Vicarious Liability. When is an employer responsible for the data breaches by their employees?

Man typing on his laptop

Vicarious liability is a situation in which one party is held partly responsible for the unlawful actions of a third party. The third party also carries his or her own share of the liability. 

The Supreme Court, the highest court in the land, has recently passed down a landmark decision on this very subject. In 2019 the Court of Appeal decision found that the supermarket, Morrisons, was vicariously liable for the acts of a rogue employee. By way of background, a senior IT auditor employed by Morrisons had a grudge against the company. He downloaded details of around 100,000 employees onto a personal USB stick and some months later at his own home posted the personal data on a file sharing website. The employee was subsequently jailed. Over 9,000 of the employees alleged vicarious liability against Morrisons. Given that the IT auditor in question was an employee of Morrisons, the Appeal Court held that Morrisons was vicariously liable for the actions of its employee.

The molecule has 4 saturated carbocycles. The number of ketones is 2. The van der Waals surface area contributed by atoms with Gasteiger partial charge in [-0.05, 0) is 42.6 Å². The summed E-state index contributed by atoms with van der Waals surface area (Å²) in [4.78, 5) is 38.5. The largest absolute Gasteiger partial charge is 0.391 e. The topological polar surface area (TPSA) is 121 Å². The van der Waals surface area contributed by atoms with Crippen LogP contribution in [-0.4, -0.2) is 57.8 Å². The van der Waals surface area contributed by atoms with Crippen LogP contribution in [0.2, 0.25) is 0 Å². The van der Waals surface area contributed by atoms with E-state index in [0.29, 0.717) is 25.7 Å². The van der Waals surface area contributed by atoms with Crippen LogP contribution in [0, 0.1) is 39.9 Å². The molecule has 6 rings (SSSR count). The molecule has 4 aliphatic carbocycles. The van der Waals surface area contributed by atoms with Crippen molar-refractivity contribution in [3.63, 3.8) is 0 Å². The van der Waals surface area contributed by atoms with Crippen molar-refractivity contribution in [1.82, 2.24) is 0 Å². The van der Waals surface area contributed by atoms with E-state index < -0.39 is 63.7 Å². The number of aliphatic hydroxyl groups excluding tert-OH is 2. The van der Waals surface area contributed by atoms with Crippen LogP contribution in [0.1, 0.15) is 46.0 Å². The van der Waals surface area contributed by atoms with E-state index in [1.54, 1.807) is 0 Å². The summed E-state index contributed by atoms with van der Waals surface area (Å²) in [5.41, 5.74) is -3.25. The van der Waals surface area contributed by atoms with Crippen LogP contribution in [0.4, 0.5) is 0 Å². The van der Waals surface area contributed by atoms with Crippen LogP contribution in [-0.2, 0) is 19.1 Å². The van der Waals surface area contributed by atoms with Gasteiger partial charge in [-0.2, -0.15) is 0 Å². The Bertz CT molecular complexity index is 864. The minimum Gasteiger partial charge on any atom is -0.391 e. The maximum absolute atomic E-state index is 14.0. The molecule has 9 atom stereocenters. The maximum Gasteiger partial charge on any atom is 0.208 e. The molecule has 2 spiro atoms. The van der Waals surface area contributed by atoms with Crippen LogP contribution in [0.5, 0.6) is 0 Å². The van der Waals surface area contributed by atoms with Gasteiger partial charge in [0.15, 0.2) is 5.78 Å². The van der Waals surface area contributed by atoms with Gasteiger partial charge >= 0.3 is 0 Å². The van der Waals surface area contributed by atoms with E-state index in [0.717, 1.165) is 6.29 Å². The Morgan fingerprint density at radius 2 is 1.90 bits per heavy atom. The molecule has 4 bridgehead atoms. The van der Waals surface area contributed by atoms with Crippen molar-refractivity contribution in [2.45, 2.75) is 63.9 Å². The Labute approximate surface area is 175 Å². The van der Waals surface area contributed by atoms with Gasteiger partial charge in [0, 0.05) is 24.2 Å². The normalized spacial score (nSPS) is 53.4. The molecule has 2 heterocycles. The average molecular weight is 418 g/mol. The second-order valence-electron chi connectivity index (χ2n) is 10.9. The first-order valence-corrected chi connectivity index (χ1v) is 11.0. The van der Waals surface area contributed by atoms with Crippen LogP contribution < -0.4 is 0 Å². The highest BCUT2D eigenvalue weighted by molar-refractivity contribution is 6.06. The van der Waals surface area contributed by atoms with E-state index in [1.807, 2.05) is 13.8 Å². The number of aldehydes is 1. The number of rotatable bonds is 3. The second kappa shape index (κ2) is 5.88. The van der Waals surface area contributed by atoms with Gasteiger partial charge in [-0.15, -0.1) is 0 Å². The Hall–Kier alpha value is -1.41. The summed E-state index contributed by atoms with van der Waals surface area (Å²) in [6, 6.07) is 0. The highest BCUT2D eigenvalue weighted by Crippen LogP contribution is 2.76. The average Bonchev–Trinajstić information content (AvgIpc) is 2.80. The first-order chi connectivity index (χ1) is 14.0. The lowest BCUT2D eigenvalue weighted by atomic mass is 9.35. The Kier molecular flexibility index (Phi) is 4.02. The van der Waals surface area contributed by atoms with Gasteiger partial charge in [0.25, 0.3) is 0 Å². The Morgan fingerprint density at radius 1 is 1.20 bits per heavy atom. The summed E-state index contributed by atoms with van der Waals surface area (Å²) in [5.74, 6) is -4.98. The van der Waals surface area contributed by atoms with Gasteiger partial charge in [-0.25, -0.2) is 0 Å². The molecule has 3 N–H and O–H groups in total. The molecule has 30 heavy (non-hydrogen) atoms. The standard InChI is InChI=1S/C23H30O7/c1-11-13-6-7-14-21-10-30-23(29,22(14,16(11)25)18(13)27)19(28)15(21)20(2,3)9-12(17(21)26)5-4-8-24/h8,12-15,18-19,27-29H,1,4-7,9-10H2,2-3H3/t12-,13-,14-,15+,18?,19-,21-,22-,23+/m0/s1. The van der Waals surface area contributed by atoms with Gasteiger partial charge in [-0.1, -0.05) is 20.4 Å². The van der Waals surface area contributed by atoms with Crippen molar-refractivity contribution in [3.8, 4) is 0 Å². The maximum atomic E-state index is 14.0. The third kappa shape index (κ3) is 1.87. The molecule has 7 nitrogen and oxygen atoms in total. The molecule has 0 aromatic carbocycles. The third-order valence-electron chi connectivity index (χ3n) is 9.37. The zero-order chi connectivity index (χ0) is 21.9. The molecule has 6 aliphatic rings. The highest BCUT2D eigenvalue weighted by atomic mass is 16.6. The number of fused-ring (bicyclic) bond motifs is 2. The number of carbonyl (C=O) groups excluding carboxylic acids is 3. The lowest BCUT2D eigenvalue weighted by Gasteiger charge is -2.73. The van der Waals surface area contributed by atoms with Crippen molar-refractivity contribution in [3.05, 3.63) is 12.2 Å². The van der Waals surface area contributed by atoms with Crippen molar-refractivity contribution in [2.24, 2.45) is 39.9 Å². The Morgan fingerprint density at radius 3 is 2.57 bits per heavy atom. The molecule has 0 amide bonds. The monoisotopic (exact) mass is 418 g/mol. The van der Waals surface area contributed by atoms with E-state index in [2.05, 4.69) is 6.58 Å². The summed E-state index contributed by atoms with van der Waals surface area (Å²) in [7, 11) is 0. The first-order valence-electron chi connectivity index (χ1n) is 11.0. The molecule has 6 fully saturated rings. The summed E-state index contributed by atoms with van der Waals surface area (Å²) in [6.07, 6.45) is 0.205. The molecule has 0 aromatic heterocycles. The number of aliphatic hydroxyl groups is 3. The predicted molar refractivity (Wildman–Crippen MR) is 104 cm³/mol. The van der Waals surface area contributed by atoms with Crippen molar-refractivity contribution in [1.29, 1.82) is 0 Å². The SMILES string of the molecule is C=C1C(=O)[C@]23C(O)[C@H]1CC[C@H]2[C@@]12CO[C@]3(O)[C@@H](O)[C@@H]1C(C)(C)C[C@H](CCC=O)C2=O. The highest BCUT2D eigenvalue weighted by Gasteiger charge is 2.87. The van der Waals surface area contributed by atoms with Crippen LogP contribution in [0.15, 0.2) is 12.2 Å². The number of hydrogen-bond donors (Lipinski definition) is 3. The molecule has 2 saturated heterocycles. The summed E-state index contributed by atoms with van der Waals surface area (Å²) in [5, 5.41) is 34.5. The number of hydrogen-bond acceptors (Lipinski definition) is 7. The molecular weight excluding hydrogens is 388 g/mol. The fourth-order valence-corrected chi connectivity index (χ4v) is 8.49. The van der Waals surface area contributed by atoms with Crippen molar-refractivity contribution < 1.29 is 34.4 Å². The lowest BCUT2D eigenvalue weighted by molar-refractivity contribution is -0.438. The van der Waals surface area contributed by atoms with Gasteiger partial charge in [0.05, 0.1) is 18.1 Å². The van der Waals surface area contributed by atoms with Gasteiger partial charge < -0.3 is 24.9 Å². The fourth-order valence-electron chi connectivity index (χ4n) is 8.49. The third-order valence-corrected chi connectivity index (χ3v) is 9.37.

The Court of Appeal’s decision had caused concern for employers because Morrisons was an “innocent data controller” but was found vicariously liable for the actions of a malicious employee.

The Supreme Court reversed the Court of Appeal Decision. They found that the disclosure of the data on the internet did not form part of the employee’s functions or field of activities assigned to it by Morrisons and therefore the Court of Appeal was mistaken in law on this point. The fact that the employee had leaked the data of his own volition was not sufficiently closely connected to his job for vicarious liability to apply. 

However, the ruling by the Supreme Court establishes a wider principle namely that that companies can be held vicariously liable for employees’ actions which result in a data breach.

As an employer, you should have robust data control measures in place and should carefully consider who is entitled to hold and have access to personal data. Employers should only provide access to personal data where it is necessary for that employee to fulfil their role. 

Are you an employer faced by a data breach or rogue employee? Are you sure that your office procedures and manuals are up to date? Why not contact one of Alexander JLO’s expert employment lawyers and see what we can do for you?

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